Shane Howard (Goanna) and John Schumann (Redgum) bring their combined talents and iconic music to Laurieton United Services Club on December 8. Don’t miss this duo performing “Songs That Changed Our Country” …
You’ve both shaped such iconic moments in Australian Music history, with I was Only 19 and Solid Rock. Tell us about these songs and the times in your lives when they were written/ released …
Shane I’d grown up in South West Victoria amidst the “wreckage” of colonial imposition and the consequences of the theft of Australia by England.
I journeyed to Uluru in 1981 to see if culture had survived in this country. I found what I was looking for and witnessed a powerful “inma”, ceremonial dance and song at the Rock. My experiences there sharpened my sense of historical injustice and awoke in me an anger at the dispossession and entrenched racism. I also awoke to the deep sense of Aboriginal spirituality and cosmology. But, I had no power then. All I could do was write a song. I didn’t realise then how it would command such a presence in the Australian consciousness.
For me, Solid Rock has become such a towering presence, that it almost overshadows the other 300 songs I’ve written. It’s defined people’s understanding of me and it has changed my life as well, for the better. I’m immensely proud of a song I feel came “through” me, not necessarily “from” me. It threw me headfirst into Aboriginal Australia 36 years ago, and it’s been a continuing journey that has enriched my life and deepened my understanding of this remarkable country we live in. I still love to sing it and every time I do, I’m never quite sure where it’s going to take me. You can’t half sing it; you have to “give your spirit” and give in to it fully.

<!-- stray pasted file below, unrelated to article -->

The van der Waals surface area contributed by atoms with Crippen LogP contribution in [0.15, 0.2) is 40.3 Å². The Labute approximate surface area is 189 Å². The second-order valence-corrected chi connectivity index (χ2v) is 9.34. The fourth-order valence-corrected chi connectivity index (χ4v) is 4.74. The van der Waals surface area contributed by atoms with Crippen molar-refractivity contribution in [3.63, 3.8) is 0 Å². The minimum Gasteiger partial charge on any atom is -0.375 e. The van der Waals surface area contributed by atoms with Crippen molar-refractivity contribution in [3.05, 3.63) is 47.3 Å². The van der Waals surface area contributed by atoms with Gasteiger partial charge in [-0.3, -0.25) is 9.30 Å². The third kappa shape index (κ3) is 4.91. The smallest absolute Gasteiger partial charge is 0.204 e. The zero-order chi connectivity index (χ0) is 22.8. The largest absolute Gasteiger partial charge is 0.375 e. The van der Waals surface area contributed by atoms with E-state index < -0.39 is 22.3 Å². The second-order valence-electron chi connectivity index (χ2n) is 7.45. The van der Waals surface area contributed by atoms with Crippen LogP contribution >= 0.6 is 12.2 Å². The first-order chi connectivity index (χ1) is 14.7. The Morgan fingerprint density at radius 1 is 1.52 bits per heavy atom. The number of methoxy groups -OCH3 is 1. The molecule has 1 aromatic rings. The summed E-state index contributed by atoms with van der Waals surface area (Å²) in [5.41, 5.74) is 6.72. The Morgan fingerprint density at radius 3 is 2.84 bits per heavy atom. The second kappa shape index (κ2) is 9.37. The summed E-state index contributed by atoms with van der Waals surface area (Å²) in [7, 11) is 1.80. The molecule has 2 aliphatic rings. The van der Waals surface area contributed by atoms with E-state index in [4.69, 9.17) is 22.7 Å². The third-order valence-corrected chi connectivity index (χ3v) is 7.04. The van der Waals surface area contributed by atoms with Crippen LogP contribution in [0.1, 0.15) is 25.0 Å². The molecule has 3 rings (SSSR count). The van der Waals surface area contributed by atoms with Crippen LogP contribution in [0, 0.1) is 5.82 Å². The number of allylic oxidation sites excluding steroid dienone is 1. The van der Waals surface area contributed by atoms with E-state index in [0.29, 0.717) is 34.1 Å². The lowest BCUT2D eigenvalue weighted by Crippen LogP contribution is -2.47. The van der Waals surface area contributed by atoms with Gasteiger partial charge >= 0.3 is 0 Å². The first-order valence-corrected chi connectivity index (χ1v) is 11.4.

John I wrote I was only 19 in late 1982 after a long, rambling conversation with my brother-in-law, Mick Storen, who was deployed to Vietnam in 1969 as a member of 6RAR. Mick was courageous enough to step outside what was then the closed circle of Vietnam veterans and tell his story to a singer songwriter in a left-wing folk-rock band and hope that it would be okay.
Literally days after it was released, Denny and I got married and left on our honeymoon, which comprised three months backpacking through Indonesia. I didn’t even know how successful the song had been until we got to Jakarta and went to the Jakarta Post Office to pick our mail up.
Even though the song was attributed to Redgum, the only person in the band who actually played on the track was Hugh McDonald – the others didn’t want to record it, because they didn’t think it was going to work!